7. PAR
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    PAR Yacht Designer/Builder

    Dynel and Xynole use about the same amount of goo to wet out, though both use a lot more than regular 'glass fabrics of the same weight. Dynel uses about 2.5 to 3 times as much resin and Xynole uses 3 to 3.5 times as much resin to wet out as 'glass cloth of the same weight.

    Given your desires, I agree with Cavalier in that regular cloth will probably be just fine, saving some bother and resin. As to the weight of Dynel and Xynole, well if it's a canoe or kayak, yeah, you need to worry about it, as every ounce counts, but most boats just will not be that affected by the additional resin weight, particularly a 28 footer. The difference between 1 pound or 3 pounds of resin, just isn't worth getting upset about.
     
  8. Oode
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    Oode New Member

    I appreciate the input!
    Most the areas that need repair are on the flat part of the topsides... I will probably make thin cut through the exiting laminate and scrape off the old where I can, and grind the rest.. There are a few soft spots where the water has trapped, but thankfully the original builder used good materials and many places the wood is holding up quite well.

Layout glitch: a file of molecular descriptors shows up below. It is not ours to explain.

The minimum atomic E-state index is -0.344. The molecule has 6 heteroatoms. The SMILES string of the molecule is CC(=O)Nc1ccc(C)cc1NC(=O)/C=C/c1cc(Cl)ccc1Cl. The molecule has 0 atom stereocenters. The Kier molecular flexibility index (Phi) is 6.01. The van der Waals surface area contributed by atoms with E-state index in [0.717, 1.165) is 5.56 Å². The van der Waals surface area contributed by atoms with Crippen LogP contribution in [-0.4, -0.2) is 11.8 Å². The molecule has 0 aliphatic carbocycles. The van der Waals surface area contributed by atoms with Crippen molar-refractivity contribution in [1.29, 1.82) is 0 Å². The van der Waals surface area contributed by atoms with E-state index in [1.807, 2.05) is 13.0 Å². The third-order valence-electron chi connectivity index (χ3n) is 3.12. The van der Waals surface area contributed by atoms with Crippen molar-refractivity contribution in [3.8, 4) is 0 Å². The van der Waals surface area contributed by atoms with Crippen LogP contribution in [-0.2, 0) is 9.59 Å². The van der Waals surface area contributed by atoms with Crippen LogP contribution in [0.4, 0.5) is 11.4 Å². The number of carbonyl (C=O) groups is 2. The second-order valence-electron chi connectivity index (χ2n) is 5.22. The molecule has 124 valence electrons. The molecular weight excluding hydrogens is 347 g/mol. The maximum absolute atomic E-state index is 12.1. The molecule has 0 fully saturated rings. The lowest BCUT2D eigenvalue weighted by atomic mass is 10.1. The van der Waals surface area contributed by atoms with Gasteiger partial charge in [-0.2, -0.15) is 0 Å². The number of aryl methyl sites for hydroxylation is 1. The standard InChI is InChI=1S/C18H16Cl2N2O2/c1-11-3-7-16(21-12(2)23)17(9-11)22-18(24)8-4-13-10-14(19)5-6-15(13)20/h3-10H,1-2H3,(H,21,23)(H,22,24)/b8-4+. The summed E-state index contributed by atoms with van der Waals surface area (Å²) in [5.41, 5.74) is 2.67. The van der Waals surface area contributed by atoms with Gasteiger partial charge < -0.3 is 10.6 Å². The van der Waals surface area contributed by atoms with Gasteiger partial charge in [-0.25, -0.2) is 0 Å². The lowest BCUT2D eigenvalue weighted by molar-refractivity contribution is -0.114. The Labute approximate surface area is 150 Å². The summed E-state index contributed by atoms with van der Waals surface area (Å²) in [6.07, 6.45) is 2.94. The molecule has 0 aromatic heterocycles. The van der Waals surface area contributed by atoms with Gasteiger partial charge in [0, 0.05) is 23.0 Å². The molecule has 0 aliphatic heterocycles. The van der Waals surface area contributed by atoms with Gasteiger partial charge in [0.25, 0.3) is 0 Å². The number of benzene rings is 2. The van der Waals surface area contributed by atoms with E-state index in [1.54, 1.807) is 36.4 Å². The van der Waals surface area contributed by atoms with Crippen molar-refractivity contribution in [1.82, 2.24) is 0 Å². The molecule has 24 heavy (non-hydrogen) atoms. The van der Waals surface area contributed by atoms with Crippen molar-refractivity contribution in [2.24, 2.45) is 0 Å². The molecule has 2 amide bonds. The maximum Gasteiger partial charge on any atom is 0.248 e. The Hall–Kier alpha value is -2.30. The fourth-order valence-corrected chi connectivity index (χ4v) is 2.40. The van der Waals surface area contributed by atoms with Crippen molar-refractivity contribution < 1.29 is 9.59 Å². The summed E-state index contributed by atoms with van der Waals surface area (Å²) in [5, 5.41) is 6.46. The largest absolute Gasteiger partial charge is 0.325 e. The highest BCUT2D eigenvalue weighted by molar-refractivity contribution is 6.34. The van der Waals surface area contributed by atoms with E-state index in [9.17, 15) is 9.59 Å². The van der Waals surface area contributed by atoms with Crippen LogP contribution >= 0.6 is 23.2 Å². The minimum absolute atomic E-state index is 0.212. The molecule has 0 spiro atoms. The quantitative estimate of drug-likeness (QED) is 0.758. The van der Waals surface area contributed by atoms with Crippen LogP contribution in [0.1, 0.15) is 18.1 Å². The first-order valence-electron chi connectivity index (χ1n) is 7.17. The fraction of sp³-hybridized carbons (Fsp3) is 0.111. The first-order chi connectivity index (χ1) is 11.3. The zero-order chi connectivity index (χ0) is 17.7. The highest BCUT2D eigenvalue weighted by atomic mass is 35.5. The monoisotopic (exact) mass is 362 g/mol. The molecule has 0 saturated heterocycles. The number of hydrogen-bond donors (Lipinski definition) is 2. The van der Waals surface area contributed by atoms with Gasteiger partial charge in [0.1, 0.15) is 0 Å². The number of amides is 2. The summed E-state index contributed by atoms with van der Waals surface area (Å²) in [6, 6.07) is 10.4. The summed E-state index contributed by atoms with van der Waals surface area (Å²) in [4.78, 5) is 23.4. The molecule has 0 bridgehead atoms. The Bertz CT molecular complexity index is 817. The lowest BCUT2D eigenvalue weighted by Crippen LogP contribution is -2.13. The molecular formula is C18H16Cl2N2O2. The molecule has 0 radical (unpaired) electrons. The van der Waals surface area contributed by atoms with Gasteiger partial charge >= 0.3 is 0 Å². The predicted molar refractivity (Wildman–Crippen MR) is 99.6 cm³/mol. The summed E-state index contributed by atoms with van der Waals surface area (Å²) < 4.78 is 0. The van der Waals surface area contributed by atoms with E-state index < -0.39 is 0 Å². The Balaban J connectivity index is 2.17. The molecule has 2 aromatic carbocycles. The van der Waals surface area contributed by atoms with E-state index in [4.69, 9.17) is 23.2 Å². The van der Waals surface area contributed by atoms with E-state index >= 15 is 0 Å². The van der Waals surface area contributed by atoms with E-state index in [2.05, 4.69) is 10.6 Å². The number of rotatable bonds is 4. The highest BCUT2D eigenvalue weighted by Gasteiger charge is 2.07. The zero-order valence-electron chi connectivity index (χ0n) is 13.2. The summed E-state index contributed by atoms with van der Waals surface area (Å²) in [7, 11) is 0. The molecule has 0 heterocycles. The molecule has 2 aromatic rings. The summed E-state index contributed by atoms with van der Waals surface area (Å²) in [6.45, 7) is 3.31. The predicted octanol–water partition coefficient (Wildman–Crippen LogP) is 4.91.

Since this boat long ago gave up the fight to be truly light, sounds like good old 6 oz glass will be the call. One layer or two??
    For resin, I'm using Raka right now, have had good experience with it in the past... not quite west, but close... and for the quantities I'm using and the expectations on the boat, it seems to fit the bill... now I just have to figure out how to feather the new and old together so it doesn't look too awful... and get some anti skid that goes on easy....
    It will be spend most of the near future on the Neuse River/Pamlico Sound....
     

  9. cavalier mk2
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    cavalier mk2 Senior Member

    Cut out the bad spots and scarf in new, this is really easy. Watch out for stringers and frames, if the edges are in a open area you can put in butt blocks of the same thickness decking after beveling the edges with plane and grinder to give more support and easier nailing.
    It is pretty easy to feather edges in glass, I like a disk sander but they take some practice and need to be kept moving to avoid digging in. A little filler can smooth the rest.
    One layer of 6oz is plenty, if you want to use 2 make them 4 oz. The Raka resin will be fine. There are antiskids like Kiwi grip that are high hide but they weigh a lot. I horrify the yachties and use latex but then we actually go sailing, plus it is easy while our own renovations continue.

    One of the flush cutting tools from Harbor Freight are really handy for things, finishing out for a circular saw etc, cutting down to a stringer, corners and all. Make sure you are careful about cut depth on everything to avoid more work.